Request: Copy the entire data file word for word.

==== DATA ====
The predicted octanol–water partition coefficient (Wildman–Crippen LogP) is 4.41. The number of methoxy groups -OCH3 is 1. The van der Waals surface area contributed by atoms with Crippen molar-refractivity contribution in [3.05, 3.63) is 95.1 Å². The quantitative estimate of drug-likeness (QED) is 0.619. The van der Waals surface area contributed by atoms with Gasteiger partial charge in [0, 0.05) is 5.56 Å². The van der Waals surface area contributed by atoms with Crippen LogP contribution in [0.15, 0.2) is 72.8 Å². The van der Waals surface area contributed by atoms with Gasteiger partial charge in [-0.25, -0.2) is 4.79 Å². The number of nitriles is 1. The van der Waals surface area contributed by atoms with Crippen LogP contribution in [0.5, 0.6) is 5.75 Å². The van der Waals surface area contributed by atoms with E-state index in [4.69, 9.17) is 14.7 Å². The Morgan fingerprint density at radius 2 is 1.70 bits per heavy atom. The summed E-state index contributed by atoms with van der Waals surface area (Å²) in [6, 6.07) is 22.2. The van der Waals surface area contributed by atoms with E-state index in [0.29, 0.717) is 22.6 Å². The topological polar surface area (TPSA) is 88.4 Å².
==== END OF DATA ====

The predicted octanol–water partition coefficient (Wildman–Crippen LogP) is 4.41. The number of methoxy groups -OCH3 is 1. The van der Waals surface area contributed by atoms with Crippen molar-refractivity contribution in [3.05, 3.63) is 95.1 Å². The quantitative estimate of drug-likeness (QED) is 0.619. The van der Waals surface area contributed by atoms with Gasteiger partial charge in [0, 0.05) is 5.56 Å². The van der Waals surface area contributed by atoms with Crippen LogP contribution in [0.15, 0.2) is 72.8 Å². The van der Waals surface area contributed by atoms with Gasteiger partial charge in [-0.25, -0.2) is 4.79 Å². The number of nitriles is 1. The van der Waals surface area contributed by atoms with Crippen LogP contribution in [0.5, 0.6) is 5.75 Å². The van der Waals surface area contributed by atoms with E-state index in [4.69, 9.17) is 14.7 Å². The Morgan fingerprint density at radius 2 is 1.70 bits per heavy atom. The summed E-state index contributed by atoms with van der Waals surface area (Å²) in [6, 6.07) is 22.2. The van der Waals surface area contributed by atoms with E-state index in [0.29, 0.717) is 22.6 Å². The topological polar surface area (TPSA) is 88.4 Å².